Introduction: The Single Market is composed of all of the national markets within the EU. With almost 500 million consumers since the enlargement of the European Union in 2007, it is the biggest market in the world. Moreover, it was one of the key factors concerning the creation of the European Community. The establishment of the Single Market represents a liberal entity, in which the suppression of barriers for the exchange of goods is perceived as a factor of growth and encouraging employment.
The establishment of the Market was based on 3 crucial steps: -Custom union (no more custom barriers for the intra-community exchanges, effective on 01/07/1968) -The Single European Act (adopted in 1986, fixed at the 01/01/1993 the completion of the Single Market) -Maastricht treaty (1992, it opened the way for the Euro as a unique currency for 16 of the 27 member state of the EU) In order to realise the Single Market, it was necessary to insure the free trade of people, goods, services and assets.
Therefore, national rules have been harmonized thanks to the principle of non-discrimination according to the nationality, the mutual recognition of national laws, and the application of the community directives for each member state. To accompany this process, rules concerning competition have been created: mainly controls concerning fusions and agreements for companies. The Single Market allowed considerable growth of intra-community exchanges.
Nevertheless, the total unification of financial markets has not been accomplished. On the one hand, this report will explain the expectations of the Single Market concerning the economic performance of the EU. On the other hand, it will give evidence for the indication that such an improvement has occurred. 1. Expectations of the Single Market concerning the economic performance of the EU The Single Market At the centre of the European Single Market, people, goods, services and capital flow as freely as in a Member State.
Whether for business or pleasure, European citizens through EU customs and enjoy of products from the whole EU in their own country, thanks to the Single Market. The creation of this market, which seems to be obvious nowadays, is one of the greatest achievements of the EU. Out of the crisis Qualified professionals can work anywhere in the EU. The Single Market constitutes a valuable bulwark against the current economic crisis. It encouraged Member State to face it together instead of rejecting their problems to the neighbour.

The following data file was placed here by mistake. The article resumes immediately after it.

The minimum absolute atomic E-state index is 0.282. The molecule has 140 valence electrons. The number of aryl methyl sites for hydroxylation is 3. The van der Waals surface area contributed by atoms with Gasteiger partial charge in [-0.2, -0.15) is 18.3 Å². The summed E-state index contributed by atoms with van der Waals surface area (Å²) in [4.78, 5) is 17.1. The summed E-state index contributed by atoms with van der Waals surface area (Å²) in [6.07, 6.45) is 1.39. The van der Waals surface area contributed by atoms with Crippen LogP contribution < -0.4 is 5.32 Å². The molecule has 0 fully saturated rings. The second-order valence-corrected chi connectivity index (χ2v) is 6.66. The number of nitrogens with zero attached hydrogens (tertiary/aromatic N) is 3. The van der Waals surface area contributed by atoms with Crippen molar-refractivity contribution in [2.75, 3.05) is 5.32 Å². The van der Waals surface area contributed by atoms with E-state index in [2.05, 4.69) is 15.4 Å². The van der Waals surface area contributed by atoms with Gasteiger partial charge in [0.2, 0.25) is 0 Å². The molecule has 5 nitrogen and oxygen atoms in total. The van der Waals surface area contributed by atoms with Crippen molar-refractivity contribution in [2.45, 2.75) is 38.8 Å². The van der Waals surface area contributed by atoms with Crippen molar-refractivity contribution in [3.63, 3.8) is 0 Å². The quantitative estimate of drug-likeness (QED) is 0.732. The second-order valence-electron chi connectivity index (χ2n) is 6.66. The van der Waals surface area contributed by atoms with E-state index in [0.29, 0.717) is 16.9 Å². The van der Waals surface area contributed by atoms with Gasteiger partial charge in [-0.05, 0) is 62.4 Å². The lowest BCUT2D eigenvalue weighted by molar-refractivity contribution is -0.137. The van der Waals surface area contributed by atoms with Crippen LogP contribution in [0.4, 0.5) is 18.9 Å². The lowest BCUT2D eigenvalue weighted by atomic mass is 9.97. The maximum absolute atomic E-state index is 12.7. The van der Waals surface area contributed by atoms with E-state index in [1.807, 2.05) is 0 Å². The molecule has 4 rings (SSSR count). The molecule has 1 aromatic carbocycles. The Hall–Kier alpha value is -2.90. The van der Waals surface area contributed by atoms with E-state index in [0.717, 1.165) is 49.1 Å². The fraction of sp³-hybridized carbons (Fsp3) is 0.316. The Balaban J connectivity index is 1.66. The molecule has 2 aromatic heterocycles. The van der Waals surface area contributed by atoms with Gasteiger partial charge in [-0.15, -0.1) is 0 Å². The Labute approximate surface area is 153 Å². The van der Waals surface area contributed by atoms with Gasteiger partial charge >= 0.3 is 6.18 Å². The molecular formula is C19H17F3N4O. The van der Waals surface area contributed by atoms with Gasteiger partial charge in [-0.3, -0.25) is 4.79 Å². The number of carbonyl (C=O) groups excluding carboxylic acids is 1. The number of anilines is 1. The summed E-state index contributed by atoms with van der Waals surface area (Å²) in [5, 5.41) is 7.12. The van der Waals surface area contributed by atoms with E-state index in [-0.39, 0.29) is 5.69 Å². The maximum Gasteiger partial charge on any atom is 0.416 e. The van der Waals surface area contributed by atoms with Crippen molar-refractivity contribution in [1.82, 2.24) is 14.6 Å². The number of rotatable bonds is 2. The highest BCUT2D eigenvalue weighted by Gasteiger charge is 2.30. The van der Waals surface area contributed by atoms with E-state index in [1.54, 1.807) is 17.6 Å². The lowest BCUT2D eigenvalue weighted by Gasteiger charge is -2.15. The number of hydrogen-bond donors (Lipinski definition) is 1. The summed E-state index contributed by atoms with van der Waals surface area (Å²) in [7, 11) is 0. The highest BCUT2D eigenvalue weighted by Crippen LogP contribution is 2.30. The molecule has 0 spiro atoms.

Instead of using some short-term protectionist measure that would have made the situation worse, the Member State agreed on a common plan that aspires to stimulate demand by public investment, also to strengthen the financial sector regulation and to create sustainable employment. An ongoing process Successes of the Single Market must not make us forget its deficiencies. Services sector, for example, has trouble opening itself even if there is a new important legislation adopted in 2006 that allows societies to offer services in other Member State from the country of origin.
The financial services sector and the transport sector, where subsist national markets, are late. Finally, the diversity of national tax systems is harmful to the efficiency of the market. Most of financial services have been liberalised. Consumers can easily use their debit or credit card abroad and transfer money from a Member State to another one. Bank charges for border transfers have been reduced. The EU has also decided to open the postal services market. This opening aims to reinforce competition, encourage lower prices and improve the quality of services.
Protect the Single Market The Single Market is principally based on the competition and regulators to guarantee the free movement of goods and services with fair conditions. The free movement of people is guaranteed by the Schengen agreement. This agreement eliminates controls for most of frontiers of the EU and reinforces controls for external borders. Indeed, external borders security is the condition of free movement in the EU. Nowadays, it does not exist land border controls between 22 Member States of the Union anymore.